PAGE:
Disquiet in Presidency as Buhari strips Osinbajo executive power

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Unusual confusion engulfed the Presidency over perceived stripping of executive powers off the Vice President, Professor Yemi Osinbajo, in the running of the federal government by President Muhammadu Buhari. The confusion was deepened by the seeming abdication of the President’s own executive powers in the supervision of the newly appointed ministers,

At the inauguration of the Federal Executive Council (FEC) in Abuja last week, President Buhari had acknowledged the achievements the All Progressives Congress (APC) government made under his leadership in the first tenure, and observing the challenges ahead. The president further acquainted the newly appointed ministers of the determination of the APC government to build on the progress of the last four years in order to fundamentally shift Nigeria’s trajectory and improve the wellbeing of the people.
President Buhari, therefore, declared, “Today, I am pleased to inaugurate 43 new Ministers who will work with me and the Vice President in our service to the people of Nigeria. You were chosen from each of the 36 States of the Federation, and most importantly, you share my commitment to working tirelessly for the people of this country and to achieving a future where every Nigerian can reach his/her full potential.”

However, having noted that the ministers will work with him and the vice president, President Buhari created perceived lacuna in the chains of official communications between the ministers and his office, making some stakeholders suspect that the president is relegating the vice president to insignificance. The stakeholders noted that whereas President Buhari acknowledged the importance of vertical and horizontal communications networks in governance, including the communication net among ministers, permanent secretaries DGs and CEOs of federal agencies, the President, either deliberately or by omission, subtly ceded the powers of the Vice President to the Chief of Staff, Abba Kyari, through whom official communications between the ministers and the president’s office would be processed. Apparently, the stakeholders argued that President Buhari by his official directive made CoS Abba Kyari the de facto vice president with executive powers while Prof. Osinbajo remains the de jure vice president but without executive powers.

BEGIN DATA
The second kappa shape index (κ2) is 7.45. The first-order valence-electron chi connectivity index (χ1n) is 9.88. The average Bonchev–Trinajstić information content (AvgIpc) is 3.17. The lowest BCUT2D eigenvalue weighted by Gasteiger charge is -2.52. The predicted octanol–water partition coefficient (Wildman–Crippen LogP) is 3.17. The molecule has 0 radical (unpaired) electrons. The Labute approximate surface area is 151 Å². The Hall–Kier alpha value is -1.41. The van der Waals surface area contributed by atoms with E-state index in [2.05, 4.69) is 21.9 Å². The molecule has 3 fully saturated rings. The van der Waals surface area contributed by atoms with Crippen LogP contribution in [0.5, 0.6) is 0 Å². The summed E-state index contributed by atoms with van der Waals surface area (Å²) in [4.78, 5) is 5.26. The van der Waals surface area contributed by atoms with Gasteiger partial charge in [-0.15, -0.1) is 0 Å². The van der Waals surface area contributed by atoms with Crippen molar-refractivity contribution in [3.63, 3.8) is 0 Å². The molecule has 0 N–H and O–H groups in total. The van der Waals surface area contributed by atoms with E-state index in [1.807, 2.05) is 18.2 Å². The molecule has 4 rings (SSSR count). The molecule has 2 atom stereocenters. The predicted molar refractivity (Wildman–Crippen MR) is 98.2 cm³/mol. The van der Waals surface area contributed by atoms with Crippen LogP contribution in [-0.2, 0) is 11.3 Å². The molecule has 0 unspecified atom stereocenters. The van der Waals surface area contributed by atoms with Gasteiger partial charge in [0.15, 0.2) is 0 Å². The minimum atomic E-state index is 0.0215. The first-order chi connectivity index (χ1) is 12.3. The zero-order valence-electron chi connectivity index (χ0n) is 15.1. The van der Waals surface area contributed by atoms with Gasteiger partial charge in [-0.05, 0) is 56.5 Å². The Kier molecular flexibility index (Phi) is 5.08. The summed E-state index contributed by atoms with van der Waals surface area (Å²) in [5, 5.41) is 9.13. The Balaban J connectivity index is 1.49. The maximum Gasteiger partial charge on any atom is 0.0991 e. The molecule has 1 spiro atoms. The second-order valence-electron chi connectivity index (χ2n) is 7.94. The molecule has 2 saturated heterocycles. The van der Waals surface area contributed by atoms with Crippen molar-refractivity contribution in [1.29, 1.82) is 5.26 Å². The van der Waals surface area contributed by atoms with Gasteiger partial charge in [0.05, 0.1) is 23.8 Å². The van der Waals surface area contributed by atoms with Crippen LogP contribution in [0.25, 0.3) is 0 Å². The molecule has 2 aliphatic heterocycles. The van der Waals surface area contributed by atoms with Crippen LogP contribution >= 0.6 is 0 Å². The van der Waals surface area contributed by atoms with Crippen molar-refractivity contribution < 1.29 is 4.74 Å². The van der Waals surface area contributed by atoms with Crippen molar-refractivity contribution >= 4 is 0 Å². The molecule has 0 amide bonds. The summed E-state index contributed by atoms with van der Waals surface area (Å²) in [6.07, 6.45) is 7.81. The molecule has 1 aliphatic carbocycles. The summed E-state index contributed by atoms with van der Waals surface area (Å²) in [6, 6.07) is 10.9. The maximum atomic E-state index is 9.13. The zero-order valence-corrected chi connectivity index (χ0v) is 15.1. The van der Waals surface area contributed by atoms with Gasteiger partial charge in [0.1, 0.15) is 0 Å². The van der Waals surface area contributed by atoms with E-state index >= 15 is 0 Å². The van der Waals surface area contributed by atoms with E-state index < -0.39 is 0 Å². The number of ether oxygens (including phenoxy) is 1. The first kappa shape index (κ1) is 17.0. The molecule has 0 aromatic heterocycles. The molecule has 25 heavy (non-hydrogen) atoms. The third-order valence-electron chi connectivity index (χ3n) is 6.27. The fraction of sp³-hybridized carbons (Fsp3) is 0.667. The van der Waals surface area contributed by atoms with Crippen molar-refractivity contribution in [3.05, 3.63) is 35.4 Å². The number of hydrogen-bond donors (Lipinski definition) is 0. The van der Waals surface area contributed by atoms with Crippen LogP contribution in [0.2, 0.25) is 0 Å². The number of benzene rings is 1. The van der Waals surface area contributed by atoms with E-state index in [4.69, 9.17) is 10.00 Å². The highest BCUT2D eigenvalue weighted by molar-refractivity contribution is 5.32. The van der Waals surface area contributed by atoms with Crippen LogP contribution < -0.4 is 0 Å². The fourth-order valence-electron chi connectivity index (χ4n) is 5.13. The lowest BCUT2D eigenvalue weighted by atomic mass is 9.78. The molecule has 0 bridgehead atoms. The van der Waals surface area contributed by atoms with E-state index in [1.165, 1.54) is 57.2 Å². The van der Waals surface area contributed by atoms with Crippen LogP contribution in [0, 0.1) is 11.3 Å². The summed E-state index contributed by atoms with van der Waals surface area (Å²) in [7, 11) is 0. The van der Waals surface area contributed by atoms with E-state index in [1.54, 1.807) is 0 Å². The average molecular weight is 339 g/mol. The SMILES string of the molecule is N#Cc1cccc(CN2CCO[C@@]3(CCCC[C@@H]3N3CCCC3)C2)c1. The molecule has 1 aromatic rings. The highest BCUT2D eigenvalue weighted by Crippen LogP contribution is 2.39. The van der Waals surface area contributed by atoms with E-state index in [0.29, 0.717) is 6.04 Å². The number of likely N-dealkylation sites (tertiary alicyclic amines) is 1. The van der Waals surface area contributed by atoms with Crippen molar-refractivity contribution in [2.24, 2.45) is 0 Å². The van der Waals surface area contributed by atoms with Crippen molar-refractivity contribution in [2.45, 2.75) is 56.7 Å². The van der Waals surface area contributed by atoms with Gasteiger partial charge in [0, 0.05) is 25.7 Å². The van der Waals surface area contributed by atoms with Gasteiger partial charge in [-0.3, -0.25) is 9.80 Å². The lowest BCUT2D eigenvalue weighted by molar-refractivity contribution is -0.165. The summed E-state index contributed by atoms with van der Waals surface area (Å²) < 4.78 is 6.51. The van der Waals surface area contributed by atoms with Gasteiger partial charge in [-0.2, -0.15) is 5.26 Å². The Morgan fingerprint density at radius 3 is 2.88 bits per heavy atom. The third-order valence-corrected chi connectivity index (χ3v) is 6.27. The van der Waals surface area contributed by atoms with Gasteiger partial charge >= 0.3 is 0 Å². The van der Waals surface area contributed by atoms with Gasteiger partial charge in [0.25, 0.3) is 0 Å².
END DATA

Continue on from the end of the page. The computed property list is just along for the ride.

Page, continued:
Moreover, the president also ceded all FEC matters to the Secretary to the Government of the Federation, Boss Mustapha. In any case, the SGF is traditionally the store house of government policies, but assigning all FEC matters to the SGF, again, raises suspicion of grand plot to render the vice president irrelevant in the APC government.
President Buhari had in the context of the above declared: “Let me also emphasize that, as heads of your respective Ministries, and for effective implementation of your mandates, you are required to work closely with the Permanent Secretaries and Chief Executive Officers of Agencies under your purview. This has become necessary considering the fact that, the task of moving the country to the Next Level requires dedication, focus, and collective efforts.